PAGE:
Why did many Americans become Christians?
Religion in the usa: Church and Faith in Student Exchange
The Christian faith still plays an important role in the lives of many Americans today. In today's guest blog post, our former exchange student Hannah reports on her experiences with church and religion in the USA. She herself lived with her host family in North Carolina in the 2017/18 school year - in the so-called "Bible Belt" of the United States.
You probably know the song "God Bless America", sung for the first time by Kate Smith, which is even one of the unofficial national anthems of the USA. So religion obviously has a higher status in American society than in Germany. During your student exchange in the USA, you may well come to a religious host family who goes to church on a regular basis. So that you are well prepared and (hopefully) not afraid of it, I will give you an overview of the topic of religion & church in the USA below.
Bible Belt: Center for Bible-Faithful Christians
For the majority of Americans, religion is an important part of their life. About 3/4 of the population over the age of 18 belongs to Christianity. Faith definitely plays a major role in the land of unlimited possibilities. There are many, often small, church groups and, especially in rural areas, around 45% of Americans describe themselves as "very religious" and attend church services on a weekly basis.
You may have heard of the Bible Belt before; an area in the United States that stretches largely across the southwestern United States and where religion is an important part of culture. During the 2017/18 school year, I lived as an exchange student in a small village in the state of North Carolina, which is part of the Bible Belt just described.
church service something different
Unlike my family, my host family attended the local church service every Sunday. At first I was skeptical and didn't know what to expect, but the church services in the USA are looser and more unconventional than you might know from Germany.
There was often a band that played live and everyone sang, clapped and sometimes even danced together. The lyrics were displayed on canvases. Making music together was a large part of the service, with the music mostly coming from the genres of rock or pop.
The sermons naturally included many religious aspects, such as stories from the Bible, but mostly topics such as solidarity, humanity and tolerance were discussed. The first sermon I heard dealt with a hot topic at the time. It was essentially about not building walls. On the one hand, this was related to the construction of the wall between the USA and Mexico and, on the other hand, to oneself, i.e. not to “build” a wall to other people. So the lesson was to open oneself to one's fellow men and to confide in them.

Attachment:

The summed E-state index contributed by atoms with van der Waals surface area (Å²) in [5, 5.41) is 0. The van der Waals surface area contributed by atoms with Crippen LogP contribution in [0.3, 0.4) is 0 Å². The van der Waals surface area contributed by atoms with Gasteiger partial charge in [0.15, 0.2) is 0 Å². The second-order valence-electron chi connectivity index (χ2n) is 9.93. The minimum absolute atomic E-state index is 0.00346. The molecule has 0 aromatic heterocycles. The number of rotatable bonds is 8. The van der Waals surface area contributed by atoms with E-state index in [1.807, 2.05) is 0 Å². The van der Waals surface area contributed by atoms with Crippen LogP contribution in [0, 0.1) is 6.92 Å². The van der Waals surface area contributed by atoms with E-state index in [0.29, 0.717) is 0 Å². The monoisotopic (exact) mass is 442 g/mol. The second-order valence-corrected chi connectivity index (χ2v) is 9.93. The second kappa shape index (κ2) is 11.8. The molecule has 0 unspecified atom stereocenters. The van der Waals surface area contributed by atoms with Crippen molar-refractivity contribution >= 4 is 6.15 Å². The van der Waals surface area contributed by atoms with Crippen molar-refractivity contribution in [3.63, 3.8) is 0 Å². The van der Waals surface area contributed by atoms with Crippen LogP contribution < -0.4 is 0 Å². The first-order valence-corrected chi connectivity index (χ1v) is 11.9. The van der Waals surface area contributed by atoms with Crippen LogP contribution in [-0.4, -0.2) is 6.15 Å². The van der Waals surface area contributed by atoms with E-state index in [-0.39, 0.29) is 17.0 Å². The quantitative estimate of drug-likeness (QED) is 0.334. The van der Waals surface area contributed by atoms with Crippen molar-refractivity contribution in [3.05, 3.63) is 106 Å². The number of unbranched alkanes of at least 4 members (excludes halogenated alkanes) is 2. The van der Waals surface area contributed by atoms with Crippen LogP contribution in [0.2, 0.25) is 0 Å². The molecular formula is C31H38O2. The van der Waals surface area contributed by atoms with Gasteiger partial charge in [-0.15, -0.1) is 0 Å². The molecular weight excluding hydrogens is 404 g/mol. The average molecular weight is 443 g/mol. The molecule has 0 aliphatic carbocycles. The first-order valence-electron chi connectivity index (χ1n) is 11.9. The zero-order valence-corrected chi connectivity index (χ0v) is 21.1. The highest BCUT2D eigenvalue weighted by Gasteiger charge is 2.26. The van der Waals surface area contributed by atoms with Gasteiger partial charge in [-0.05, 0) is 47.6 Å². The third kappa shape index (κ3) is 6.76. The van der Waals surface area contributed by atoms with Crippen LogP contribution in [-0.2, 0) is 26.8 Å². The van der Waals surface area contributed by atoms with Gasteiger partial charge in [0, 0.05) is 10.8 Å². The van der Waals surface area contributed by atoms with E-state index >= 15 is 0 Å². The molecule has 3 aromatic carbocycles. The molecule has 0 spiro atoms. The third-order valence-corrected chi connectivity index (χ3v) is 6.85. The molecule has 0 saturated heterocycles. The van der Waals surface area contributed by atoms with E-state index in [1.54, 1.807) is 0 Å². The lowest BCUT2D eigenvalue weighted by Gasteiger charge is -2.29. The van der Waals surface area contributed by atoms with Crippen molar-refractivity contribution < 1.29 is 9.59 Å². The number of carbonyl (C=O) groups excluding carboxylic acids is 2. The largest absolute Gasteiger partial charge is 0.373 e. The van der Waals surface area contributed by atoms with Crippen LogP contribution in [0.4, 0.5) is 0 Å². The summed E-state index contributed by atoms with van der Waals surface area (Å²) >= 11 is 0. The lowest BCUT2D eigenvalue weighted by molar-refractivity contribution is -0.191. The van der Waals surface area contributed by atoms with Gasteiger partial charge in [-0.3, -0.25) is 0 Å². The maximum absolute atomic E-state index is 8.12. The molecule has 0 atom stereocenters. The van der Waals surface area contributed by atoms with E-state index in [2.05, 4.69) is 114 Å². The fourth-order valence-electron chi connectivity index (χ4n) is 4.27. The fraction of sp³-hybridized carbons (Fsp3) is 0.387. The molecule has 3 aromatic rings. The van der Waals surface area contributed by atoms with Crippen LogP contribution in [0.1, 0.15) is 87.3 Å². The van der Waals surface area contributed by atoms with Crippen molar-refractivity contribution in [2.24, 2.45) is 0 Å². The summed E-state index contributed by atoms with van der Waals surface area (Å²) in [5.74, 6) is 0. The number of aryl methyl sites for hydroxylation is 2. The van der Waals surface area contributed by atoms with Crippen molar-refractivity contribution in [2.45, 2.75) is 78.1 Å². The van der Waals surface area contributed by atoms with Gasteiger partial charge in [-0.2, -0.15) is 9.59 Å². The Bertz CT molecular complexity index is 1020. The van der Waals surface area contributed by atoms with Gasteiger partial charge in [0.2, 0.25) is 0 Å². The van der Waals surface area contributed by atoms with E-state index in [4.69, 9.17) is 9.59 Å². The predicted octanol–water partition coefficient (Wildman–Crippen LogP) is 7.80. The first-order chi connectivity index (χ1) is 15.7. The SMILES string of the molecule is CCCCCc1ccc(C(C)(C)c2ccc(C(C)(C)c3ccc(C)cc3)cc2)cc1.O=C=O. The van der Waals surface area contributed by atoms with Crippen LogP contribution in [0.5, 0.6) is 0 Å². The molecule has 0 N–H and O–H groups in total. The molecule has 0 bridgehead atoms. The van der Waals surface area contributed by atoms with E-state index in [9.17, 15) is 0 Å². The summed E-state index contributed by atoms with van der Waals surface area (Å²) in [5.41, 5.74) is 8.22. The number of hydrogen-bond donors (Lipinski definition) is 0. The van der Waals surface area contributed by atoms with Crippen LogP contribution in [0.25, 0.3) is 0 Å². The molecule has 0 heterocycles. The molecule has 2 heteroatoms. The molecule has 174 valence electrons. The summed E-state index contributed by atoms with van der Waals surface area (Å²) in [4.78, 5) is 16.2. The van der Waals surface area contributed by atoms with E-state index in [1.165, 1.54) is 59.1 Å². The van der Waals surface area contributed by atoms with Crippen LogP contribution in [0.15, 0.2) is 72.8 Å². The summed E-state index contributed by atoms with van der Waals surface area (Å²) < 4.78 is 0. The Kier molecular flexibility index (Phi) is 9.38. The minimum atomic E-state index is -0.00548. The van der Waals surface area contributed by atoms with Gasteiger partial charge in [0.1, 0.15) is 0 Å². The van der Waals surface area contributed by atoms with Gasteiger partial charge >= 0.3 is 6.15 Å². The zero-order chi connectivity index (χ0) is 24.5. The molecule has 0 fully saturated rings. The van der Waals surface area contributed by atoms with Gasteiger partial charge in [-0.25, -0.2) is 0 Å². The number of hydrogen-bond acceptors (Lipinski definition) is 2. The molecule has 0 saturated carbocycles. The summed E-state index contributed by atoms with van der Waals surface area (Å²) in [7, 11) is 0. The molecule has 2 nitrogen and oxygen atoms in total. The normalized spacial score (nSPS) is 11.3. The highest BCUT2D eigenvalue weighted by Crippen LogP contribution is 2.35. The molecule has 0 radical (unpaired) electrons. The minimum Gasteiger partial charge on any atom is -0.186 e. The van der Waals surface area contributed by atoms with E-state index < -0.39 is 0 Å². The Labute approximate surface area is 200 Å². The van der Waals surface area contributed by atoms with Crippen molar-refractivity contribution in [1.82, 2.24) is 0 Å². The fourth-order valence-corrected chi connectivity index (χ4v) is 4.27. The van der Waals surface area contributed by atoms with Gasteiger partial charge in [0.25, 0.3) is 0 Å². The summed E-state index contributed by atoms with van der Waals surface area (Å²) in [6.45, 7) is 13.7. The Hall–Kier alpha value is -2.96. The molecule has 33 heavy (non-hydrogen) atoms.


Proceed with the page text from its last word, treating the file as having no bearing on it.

The children and young people were not always in service, but instead attended the so-called “Sunday School”, comparable to confirmation classes in Germany. There the stories of the Bible were read and discussed together. In addition, of course, songs were sung and sometimes even games were played.
Community as "community"
After the service, something was often done together. For example, almost every time we ate lunch with a few other families at a Mexican. On special occasions there was a small “party” in the church after the service, with games, cakes and the sweet tea typical of the southern states. On Halloween there was even a big festival in our church, to which the whole village was invited. A large buffet including hot dogs and burgers, lots of sweets and great costumes shaped the evening.
Our youth group sometimes went on excursions together on Saturdays. My personal highlight: hiking in the mountains. Pool parties in summer and movie nights in winter were also quite common. We even drove together to the next largest city, Winston-Salem, for one weekend and took part in a seminar there.
My parish also got involved in social projects and collected donations. One afternoon in the run-up to Christmas, for example, shoe boxes were packed with gifts for children in poor countries, as you may know from Germany.
Religion in the USA - an experience
Even if I was initially suspicious of whether I would like the Church in the United States, in the end I was incredibly grateful that I was allowed to have this experience. With the people from my community there, I was able to experience some of my best moments during my entire year abroad and made great friends! So if you get the chance to attend church services with your host family and take part in excursions, I advise you: take advantage of it!
Thanks to Hannah for this insightful article! If you are also interested in a school year in the USA, you will find all information about our programs on our website. If you have any questions, our high school team is there for you at any time +49 30 84 39 39 93 or at [email protected]
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